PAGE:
There are also a couple of short but sweet mellow pieces that let you come up for air, but only briefly. Neil Young states in the excellent, epic groover “I am The Ocean” (arguably the album’s best song which like some others here makes excellent use of atmospheric pump organ), “people my age, they don’t do the things I do.” That’s for sure, and once I was caught up in the relentless wave of that masterful song I could only feel very grateful for that fact.

Note: Around this time Neil Young and Pearl Jam also joined forces on “Long Road” and “I Got Id,” both of which appear on Pearl Jam’s Merkin Ball two-song EP.

March 13, 2013 Posted by | Neil Young Mirrorball | | Leave a comment

Anthony Phillips The Geese And The Ghost (1977), Wise After The Event (1978) & 1984 (1981)

948Coveranthony_phillips_-_the_geese_and_the_ghost-frontFrom blogcritics.org

Back in 1965 Anthony Phillips formed a band called Anon. Sadly, Anon was just what they were destined to remain except for two very important facts. First, the band was formed at Charterhouse, a huge and expensive school near Godalming in Surrey. Second, Mike Rutherford was also in its ranks.

One of the first things Anthony wrote was a song called “Patricia”. As Anon evolved into Genesis, the line-up included not only Phillips and Rutherford, but also Peter Gabriel, and Tony Banks. Anthony's “Patricia” became “In Hiding” and would appear on the first Genesis album. After signing a recording contract and releasing a couple of singles From Genesis To Revelation came out. The year was 1969.

1970 saw Genesis supporting the likes of Fairport Convention, Deep Purple, and Atomic Rooster. This was also the year that they signed to the Charisma label, appeared on the BBC Nightride programme, and released the breakthrough Trespass album. A feature of that record and the early Genesis sound was the gorgeous guitar work of both Anthony Phillips and Mike Rutherford.

The venues quickly got bigger and bigger as Genesis emerged as one of the bands to see. The story goes that it all proved too much for Anthony Phillips who left the band on the advice of his doctor following a battle against stage fright. Genesis of course continued their meteoric rise and became literally huge. Anthony could only watch from afar.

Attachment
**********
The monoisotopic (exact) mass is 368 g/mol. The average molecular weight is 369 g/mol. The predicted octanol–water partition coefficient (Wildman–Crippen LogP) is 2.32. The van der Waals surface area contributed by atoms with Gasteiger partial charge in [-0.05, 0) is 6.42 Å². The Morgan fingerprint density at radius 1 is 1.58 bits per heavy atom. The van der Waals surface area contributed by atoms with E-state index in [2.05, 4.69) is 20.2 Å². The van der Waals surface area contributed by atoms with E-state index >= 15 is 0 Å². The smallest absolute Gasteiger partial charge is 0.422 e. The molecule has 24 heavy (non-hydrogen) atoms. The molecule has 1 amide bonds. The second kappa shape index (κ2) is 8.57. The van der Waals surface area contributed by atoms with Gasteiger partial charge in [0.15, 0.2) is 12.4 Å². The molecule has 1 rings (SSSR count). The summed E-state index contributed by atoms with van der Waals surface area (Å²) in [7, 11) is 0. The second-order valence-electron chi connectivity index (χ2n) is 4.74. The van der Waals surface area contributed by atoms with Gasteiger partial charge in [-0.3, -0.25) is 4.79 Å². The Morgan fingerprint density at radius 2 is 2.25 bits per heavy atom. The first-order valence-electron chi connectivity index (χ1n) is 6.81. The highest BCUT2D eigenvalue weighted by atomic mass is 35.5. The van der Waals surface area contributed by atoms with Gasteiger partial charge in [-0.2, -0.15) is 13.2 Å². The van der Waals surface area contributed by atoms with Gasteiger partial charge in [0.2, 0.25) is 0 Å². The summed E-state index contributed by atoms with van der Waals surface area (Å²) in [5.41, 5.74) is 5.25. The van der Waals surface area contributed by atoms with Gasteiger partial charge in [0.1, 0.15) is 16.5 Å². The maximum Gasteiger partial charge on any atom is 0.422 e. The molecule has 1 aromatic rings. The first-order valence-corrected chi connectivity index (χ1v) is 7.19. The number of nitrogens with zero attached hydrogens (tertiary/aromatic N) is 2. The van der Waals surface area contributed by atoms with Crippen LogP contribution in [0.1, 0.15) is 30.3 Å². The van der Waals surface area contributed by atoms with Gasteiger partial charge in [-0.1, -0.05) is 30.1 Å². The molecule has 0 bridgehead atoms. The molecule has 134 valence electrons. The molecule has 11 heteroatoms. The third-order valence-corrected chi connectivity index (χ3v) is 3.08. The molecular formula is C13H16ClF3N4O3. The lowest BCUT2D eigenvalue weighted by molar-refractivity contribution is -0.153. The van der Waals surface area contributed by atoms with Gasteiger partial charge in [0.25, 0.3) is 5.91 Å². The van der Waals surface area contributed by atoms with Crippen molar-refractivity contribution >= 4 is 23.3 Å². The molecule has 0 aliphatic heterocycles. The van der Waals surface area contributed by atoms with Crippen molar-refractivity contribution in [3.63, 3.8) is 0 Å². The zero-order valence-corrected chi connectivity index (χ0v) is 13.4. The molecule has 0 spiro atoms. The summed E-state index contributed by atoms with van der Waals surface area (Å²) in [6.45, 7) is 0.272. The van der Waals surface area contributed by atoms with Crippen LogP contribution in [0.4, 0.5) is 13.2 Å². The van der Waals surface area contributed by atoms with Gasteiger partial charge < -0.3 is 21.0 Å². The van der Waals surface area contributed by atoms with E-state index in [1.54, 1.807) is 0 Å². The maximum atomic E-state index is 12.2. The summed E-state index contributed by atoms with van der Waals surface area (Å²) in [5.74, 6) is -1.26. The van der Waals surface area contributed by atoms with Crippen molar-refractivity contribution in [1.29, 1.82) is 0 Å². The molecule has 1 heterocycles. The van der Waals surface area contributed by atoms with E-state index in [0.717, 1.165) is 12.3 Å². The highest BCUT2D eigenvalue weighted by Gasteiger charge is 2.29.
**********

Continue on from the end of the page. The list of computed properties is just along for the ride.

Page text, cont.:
Now thanks to the Voiceprint label his solo albums are being lavishly re-released. They have been re-mastered, and carry an additional disc of bonus material, including many previously unheard gems, along with extensive album notes and great artwork.

The Geese And The Ghost

At the time he left Genesis he had already started to write the material that would eventually appear on his first solo album, The Geese And The Ghost. Within days of his departure he had written “Which Way The Wind Blows”, “God If I Saw Her Now”, and “Henry: Portraits From Tudor Times”.

However, some of the ideas dated back much earlier. The title track itself had been co-written with Rutherford back in 1969 and had originally been called “D Instrumental”. Also from that era we have the track “Collections”. Sadly, the album was shelved for several years as Anthony decided to undertake formal musical studies at the Guildhall School of Music in London.

Richly set within Medieval themes of pageants, and battles the album has now been released as part of the Voiceprint series complete with an incredibly generous bonus CD. The effect on hearing this excellent album is like discovering an unheard Genesis gem from the Trespass, Foxtrot, or Nursery Cryme era.

To underline the point Phil Collins, who by the time the album was released, had replaced Peter Gabriel as Genesis’ voice, appears on “Which Way The Wind Blows” and the wonderful “God If I Saw Her Now”. Mike Rutherford, who was able to take a break from Genesis because of an injury to Anthony’s replacement Steve Hackett, adds his excellent guitar skill. The result is an album of spine tingling beauty and extraordinary quality.

Sadly, the release of the album was delayed even further when Charisma decided that it was somewhat out of step with the changing music scene of the time. It was 1977 after all. Fortunately US based label Passport rescued the album and the second half was completed.

Genesis manager Tony Smith, who also managed Anthony, went as far as to create a special label, Hit & Run, to help release the album in the UK.